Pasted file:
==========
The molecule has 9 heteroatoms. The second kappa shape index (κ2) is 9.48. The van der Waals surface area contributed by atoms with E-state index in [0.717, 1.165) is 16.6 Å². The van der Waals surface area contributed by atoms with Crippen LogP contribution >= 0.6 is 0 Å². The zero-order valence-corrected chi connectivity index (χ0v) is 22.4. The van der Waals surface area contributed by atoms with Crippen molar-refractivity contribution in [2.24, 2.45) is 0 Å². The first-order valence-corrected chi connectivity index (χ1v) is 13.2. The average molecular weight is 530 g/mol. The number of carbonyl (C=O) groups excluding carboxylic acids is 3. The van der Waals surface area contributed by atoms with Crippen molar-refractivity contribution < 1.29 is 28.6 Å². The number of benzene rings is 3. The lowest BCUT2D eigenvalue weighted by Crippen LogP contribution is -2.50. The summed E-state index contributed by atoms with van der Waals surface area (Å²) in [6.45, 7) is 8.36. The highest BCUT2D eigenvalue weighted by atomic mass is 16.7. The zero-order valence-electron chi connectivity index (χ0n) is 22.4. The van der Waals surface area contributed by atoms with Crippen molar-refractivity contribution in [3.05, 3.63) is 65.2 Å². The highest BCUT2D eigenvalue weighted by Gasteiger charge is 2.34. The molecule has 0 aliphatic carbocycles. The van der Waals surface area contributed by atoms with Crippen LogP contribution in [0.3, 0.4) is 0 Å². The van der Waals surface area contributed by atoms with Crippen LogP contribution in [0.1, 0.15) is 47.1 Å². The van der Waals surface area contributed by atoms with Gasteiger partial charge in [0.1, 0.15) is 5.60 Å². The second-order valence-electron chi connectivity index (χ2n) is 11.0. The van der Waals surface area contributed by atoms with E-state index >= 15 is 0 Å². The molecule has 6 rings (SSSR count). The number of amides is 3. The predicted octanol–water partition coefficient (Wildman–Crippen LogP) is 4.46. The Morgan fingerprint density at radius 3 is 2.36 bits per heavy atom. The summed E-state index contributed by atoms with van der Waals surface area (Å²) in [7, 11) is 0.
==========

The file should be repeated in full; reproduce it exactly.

The molecule has 9 heteroatoms. The second kappa shape index (κ2) is 9.48. The van der Waals surface area contributed by atoms with E-state index in [0.717, 1.165) is 16.6 Å². The van der Waals surface area contributed by atoms with Crippen LogP contribution >= 0.6 is 0 Å². The zero-order valence-corrected chi connectivity index (χ0v) is 22.4. The van der Waals surface area contributed by atoms with Crippen molar-refractivity contribution in [2.24, 2.45) is 0 Å². The first-order valence-corrected chi connectivity index (χ1v) is 13.2. The average molecular weight is 530 g/mol. The number of carbonyl (C=O) groups excluding carboxylic acids is 3. The van der Waals surface area contributed by atoms with Crippen molar-refractivity contribution < 1.29 is 28.6 Å². The number of benzene rings is 3. The lowest BCUT2D eigenvalue weighted by Crippen LogP contribution is -2.50. The summed E-state index contributed by atoms with van der Waals surface area (Å²) in [6.45, 7) is 8.36. The highest BCUT2D eigenvalue weighted by atomic mass is 16.7. The zero-order valence-electron chi connectivity index (χ0n) is 22.4. The van der Waals surface area contributed by atoms with Crippen molar-refractivity contribution in [3.05, 3.63) is 65.2 Å². The highest BCUT2D eigenvalue weighted by Gasteiger charge is 2.34. The molecule has 0 aliphatic carbocycles. The van der Waals surface area contributed by atoms with Crippen LogP contribution in [0.3, 0.4) is 0 Å². The van der Waals surface area contributed by atoms with Crippen LogP contribution in [0.1, 0.15) is 47.1 Å². The van der Waals surface area contributed by atoms with Gasteiger partial charge in [0.1, 0.15) is 5.60 Å². The second-order valence-electron chi connectivity index (χ2n) is 11.0. The van der Waals surface area contributed by atoms with E-state index >= 15 is 0 Å². The molecule has 6 rings (SSSR count). The number of amides is 3. The predicted octanol–water partition coefficient (Wildman–Crippen LogP) is 4.46. The Morgan fingerprint density at radius 3 is 2.36 bits per heavy atom. The summed E-state index contributed by atoms with van der Waals surface area (Å²) in [7, 11) is 0.